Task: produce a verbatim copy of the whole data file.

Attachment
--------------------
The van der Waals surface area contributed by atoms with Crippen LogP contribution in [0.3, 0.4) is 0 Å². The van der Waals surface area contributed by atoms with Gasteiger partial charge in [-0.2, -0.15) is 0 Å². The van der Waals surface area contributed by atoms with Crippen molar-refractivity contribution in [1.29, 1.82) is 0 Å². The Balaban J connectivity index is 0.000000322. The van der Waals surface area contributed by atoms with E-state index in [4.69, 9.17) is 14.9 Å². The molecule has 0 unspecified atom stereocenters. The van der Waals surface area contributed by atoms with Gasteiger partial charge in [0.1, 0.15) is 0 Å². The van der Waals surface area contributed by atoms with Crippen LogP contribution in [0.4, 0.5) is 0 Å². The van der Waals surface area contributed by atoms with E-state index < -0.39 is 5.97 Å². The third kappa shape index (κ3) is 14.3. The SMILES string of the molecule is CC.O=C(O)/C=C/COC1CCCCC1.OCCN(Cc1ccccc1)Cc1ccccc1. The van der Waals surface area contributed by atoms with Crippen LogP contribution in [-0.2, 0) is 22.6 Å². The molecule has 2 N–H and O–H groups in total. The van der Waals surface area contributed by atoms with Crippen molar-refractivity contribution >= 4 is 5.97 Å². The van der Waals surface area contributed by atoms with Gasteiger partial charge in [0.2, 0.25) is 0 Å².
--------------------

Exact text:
The van der Waals surface area contributed by atoms with Crippen LogP contribution in [0.3, 0.4) is 0 Å². The van der Waals surface area contributed by atoms with Gasteiger partial charge in [-0.2, -0.15) is 0 Å². The van der Waals surface area contributed by atoms with Crippen molar-refractivity contribution in [1.29, 1.82) is 0 Å². The Balaban J connectivity index is 0.000000322. The van der Waals surface area contributed by atoms with E-state index in [4.69, 9.17) is 14.9 Å². The molecule has 0 unspecified atom stereocenters. The van der Waals surface area contributed by atoms with Gasteiger partial charge in [0.1, 0.15) is 0 Å². The van der Waals surface area contributed by atoms with Crippen LogP contribution in [0.4, 0.5) is 0 Å². The van der Waals surface area contributed by atoms with E-state index < -0.39 is 5.97 Å². The third kappa shape index (κ3) is 14.3. The SMILES string of the molecule is CC.O=C(O)/C=C/COC1CCCCC1.OCCN(Cc1ccccc1)Cc1ccccc1. The van der Waals surface area contributed by atoms with Crippen LogP contribution in [-0.2, 0) is 22.6 Å². The molecule has 2 N–H and O–H groups in total. The van der Waals surface area contributed by atoms with Crippen molar-refractivity contribution >= 4 is 5.97 Å². The van der Waals surface area contributed by atoms with Gasteiger partial charge in [0.2, 0.25) is 0 Å².